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President Obama on Tuesday said "Congress must act" to avoid pending automatic defense and domestic spending cuts, and slammed congressional Republicans for being too unwilling to compromise.
At issue are twin $500 billion cuts to planned national defense and domestic accounts slated to be triggered March 1 and take effect 26 days later. Since those deadlines were set in early January, neither political party has budged from positions on key issues such as taxes and entitlement programs.
"They don't have to happen," Obama said during remarks at the White House. "Congress has to act. …. I am willing to cut more spending that we don't need [and] get rid of programs that aren't working."
Using his increasingly confrontational public persona when talking about Capitol Hill Republicans, Obama bluntly said: "Congress hasn't come together and done its job."
The president repeated an idea he floated during last Tuesday's State of the Union address: Enact entitlement program reforms to generate savings that were first proposed by his fiscal commission in 2010, which was chaired by former GOP Sen. Alan Simpson of Wyoming and Democrat Erskine Bowles, President Bill Clinton's former chief of staff.
Obama rejected what he called a leading Republican attack line: that Democrats want to replace the pending sequester cuts and achieve more deficit reduction with a plan built on "all taxes." The commander in chief insisted he and Democrats in the Senate both have put forth "balanced" proposals built on tax reform with spending reform."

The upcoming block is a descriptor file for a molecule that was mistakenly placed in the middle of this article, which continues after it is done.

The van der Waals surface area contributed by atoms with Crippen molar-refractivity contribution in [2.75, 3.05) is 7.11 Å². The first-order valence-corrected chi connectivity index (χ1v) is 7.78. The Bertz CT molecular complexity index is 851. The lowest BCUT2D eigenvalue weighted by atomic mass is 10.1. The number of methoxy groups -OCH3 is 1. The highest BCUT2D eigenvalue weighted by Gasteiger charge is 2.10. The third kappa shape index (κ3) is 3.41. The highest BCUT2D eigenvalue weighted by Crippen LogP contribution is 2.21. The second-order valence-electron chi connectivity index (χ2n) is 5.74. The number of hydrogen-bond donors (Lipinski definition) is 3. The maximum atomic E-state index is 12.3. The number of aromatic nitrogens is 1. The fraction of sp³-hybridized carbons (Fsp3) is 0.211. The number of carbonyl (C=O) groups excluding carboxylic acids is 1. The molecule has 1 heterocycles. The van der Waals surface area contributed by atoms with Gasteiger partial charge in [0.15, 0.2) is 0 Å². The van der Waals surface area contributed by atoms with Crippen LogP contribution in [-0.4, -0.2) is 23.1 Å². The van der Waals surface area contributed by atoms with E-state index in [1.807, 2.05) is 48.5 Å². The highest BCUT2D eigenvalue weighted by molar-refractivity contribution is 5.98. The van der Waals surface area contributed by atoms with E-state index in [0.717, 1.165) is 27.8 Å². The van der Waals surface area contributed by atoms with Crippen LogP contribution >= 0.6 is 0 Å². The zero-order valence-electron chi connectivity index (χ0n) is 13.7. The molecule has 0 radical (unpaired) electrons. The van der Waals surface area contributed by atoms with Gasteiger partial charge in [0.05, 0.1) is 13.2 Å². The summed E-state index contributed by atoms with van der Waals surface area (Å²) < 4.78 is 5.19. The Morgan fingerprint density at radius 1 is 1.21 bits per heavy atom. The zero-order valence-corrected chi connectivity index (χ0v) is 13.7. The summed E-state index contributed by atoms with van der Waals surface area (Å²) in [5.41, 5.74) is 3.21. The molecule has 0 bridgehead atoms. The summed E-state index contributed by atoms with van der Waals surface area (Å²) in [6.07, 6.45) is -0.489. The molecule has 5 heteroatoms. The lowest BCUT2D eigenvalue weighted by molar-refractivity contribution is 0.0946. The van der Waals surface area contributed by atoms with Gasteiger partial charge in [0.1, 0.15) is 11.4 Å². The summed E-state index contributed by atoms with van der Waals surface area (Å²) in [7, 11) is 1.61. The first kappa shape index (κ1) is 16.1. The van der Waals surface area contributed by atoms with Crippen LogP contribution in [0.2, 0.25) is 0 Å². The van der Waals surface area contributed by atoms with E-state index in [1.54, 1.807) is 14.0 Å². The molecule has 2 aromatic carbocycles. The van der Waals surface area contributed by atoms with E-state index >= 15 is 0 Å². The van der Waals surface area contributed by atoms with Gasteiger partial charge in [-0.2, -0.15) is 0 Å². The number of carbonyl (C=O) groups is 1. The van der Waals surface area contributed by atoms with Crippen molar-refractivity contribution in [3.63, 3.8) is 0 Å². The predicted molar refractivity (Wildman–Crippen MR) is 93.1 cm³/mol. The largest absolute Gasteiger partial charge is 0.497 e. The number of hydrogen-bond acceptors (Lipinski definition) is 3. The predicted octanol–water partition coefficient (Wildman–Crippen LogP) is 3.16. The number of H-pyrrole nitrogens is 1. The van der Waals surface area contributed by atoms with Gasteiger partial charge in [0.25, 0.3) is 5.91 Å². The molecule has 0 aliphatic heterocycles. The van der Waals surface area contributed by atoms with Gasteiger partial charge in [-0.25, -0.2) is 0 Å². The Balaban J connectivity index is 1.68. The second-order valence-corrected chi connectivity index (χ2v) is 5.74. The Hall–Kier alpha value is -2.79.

He also charged Republicans with favoring fiscal policies that won't lead to a sequestration-replacement deal because GOP leaders oppose taking any action except new deep cuts to federal spending.
"I know that Republicans have proposed some ideas, too," Obama said. "But, so far, the Republicans' ideas ask nothing" of the "1 percent" of highest earners or major corporations, he added, vowing to "not sign" any sequester-averting or fiscal deal he believes hurts the middle class.
In a statement released moments after Obama concluded his remarks, GOP House Speaker John Boehner, R-Ohio, fired back at the president, casting doubt on their ability to reach a deal.
"Washington Democrats' newfound concern about the president's sequester is appreciated, but words alone won't avert it," Boehner said. "Replacing the president's sequester will require a plan to cut spending that will put us on the path to a budget that is balanced in 10 years. … What other spending is the president willing to cut?"
Before Obama took to the podium, there appeared to be a bit of movement toward a deal — via Twitter.
Boehner's office tweeted this: "GOP has long supported closing tax loopholes in order to simplify code, create jobs, expand opportunity for all. POTUS wants to spend more."
About an hour later, Obama pushed the notion of using tax loophole-closing measures to replace part of the sequester cuts. He said doing so would produce "hundreds of billions of dollars" that now unfairly go to the richest Americans and biggest corporations.
Progress, right? Wrong.
In his statement, Boehner made clear while he and the president agree on the loopholes, they are miles apart on how Washington should use the revenues doing so would create.
"Once again, the president offered no credible plan that can pass Congress, only more calls for higher taxes," Boehner said. "Just last month, the president got his higher taxes on the wealthy, and he's already back for more."